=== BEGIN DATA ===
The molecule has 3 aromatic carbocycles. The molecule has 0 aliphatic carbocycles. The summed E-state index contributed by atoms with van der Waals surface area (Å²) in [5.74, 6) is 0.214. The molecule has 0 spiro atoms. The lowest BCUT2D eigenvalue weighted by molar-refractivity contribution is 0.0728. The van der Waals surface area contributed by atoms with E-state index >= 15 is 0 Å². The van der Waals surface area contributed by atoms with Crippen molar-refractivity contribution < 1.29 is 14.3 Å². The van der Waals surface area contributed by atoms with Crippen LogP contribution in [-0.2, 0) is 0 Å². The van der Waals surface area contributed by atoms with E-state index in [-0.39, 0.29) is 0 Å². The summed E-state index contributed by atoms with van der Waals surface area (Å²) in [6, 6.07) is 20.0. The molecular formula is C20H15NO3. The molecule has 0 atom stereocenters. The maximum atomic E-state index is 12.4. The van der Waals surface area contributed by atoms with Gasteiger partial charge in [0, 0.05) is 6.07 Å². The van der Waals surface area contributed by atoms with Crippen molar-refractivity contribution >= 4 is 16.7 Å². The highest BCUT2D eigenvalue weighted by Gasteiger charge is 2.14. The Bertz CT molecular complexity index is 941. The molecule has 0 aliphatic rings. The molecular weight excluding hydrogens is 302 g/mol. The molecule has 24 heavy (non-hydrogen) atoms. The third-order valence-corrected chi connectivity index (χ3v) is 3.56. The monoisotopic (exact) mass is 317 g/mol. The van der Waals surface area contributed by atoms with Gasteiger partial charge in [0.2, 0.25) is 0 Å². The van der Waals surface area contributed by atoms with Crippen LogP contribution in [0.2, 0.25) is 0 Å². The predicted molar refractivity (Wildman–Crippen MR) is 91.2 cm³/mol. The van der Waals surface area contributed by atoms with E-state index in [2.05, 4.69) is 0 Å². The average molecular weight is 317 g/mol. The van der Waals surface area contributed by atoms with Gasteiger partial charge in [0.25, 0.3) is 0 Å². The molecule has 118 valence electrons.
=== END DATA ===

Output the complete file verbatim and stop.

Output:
The molecule has 3 aromatic carbocycles. The molecule has 0 aliphatic carbocycles. The summed E-state index contributed by atoms with van der Waals surface area (Å²) in [5.74, 6) is 0.214. The molecule has 0 spiro atoms. The lowest BCUT2D eigenvalue weighted by molar-refractivity contribution is 0.0728. The van der Waals surface area contributed by atoms with E-state index >= 15 is 0 Å². The van der Waals surface area contributed by atoms with Crippen molar-refractivity contribution < 1.29 is 14.3 Å². The van der Waals surface area contributed by atoms with Crippen LogP contribution in [-0.2, 0) is 0 Å². The van der Waals surface area contributed by atoms with E-state index in [-0.39, 0.29) is 0 Å². The summed E-state index contributed by atoms with van der Waals surface area (Å²) in [6, 6.07) is 20.0. The molecular formula is C20H15NO3. The molecule has 0 atom stereocenters. The maximum atomic E-state index is 12.4. The van der Waals surface area contributed by atoms with Gasteiger partial charge in [0, 0.05) is 6.07 Å². The van der Waals surface area contributed by atoms with Crippen molar-refractivity contribution >= 4 is 16.7 Å². The highest BCUT2D eigenvalue weighted by Gasteiger charge is 2.14. The Bertz CT molecular complexity index is 941. The molecule has 0 aliphatic rings. The molecular weight excluding hydrogens is 302 g/mol. The molecule has 24 heavy (non-hydrogen) atoms. The third-order valence-corrected chi connectivity index (χ3v) is 3.56. The monoisotopic (exact) mass is 317 g/mol. The van der Waals surface area contributed by atoms with Gasteiger partial charge in [0.2, 0.25) is 0 Å². The van der Waals surface area contributed by atoms with Crippen LogP contribution in [0.2, 0.25) is 0 Å². The predicted molar refractivity (Wildman–Crippen MR) is 91.2 cm³/mol. The van der Waals surface area contributed by atoms with E-state index in [2.05, 4.69) is 0 Å². The average molecular weight is 317 g/mol. The van der Waals surface area contributed by atoms with Gasteiger partial charge in [0.25, 0.3) is 0 Å². The molecule has 118 valence electrons.